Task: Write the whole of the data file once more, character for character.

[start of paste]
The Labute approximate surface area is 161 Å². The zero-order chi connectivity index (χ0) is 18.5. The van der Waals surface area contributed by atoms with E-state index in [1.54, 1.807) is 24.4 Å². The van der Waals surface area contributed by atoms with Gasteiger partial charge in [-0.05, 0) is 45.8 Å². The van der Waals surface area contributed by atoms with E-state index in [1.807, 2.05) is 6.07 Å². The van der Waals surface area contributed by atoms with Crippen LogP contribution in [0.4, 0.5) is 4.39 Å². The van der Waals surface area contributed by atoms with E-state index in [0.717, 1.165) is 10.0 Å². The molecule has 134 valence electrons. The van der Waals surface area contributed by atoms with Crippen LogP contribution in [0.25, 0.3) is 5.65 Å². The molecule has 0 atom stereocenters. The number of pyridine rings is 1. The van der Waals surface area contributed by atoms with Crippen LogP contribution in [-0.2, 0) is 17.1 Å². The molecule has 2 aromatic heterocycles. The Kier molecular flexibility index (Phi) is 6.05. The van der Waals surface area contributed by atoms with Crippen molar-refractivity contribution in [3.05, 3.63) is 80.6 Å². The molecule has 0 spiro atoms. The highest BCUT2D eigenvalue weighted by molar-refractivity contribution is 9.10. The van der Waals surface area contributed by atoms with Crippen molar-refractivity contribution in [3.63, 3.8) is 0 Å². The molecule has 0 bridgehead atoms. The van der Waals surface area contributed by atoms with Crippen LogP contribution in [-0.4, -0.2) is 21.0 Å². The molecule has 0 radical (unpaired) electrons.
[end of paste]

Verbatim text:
The Labute approximate surface area is 161 Å². The zero-order chi connectivity index (χ0) is 18.5. The van der Waals surface area contributed by atoms with E-state index in [1.54, 1.807) is 24.4 Å². The van der Waals surface area contributed by atoms with Gasteiger partial charge in [-0.05, 0) is 45.8 Å². The van der Waals surface area contributed by atoms with E-state index in [1.807, 2.05) is 6.07 Å². The van der Waals surface area contributed by atoms with Crippen LogP contribution in [0.4, 0.5) is 4.39 Å². The van der Waals surface area contributed by atoms with E-state index in [0.717, 1.165) is 10.0 Å². The molecule has 134 valence electrons. The van der Waals surface area contributed by atoms with Crippen LogP contribution in [0.25, 0.3) is 5.65 Å². The molecule has 0 atom stereocenters. The number of pyridine rings is 1. The van der Waals surface area contributed by atoms with Crippen LogP contribution in [-0.2, 0) is 17.1 Å². The molecule has 2 aromatic heterocycles. The Kier molecular flexibility index (Phi) is 6.05. The van der Waals surface area contributed by atoms with Crippen molar-refractivity contribution in [3.05, 3.63) is 80.6 Å². The molecule has 0 spiro atoms. The highest BCUT2D eigenvalue weighted by molar-refractivity contribution is 9.10. The van der Waals surface area contributed by atoms with Crippen molar-refractivity contribution in [3.63, 3.8) is 0 Å². The molecule has 0 bridgehead atoms. The van der Waals surface area contributed by atoms with Crippen LogP contribution in [-0.4, -0.2) is 21.0 Å². The molecule has 0 radical (unpaired) electrons.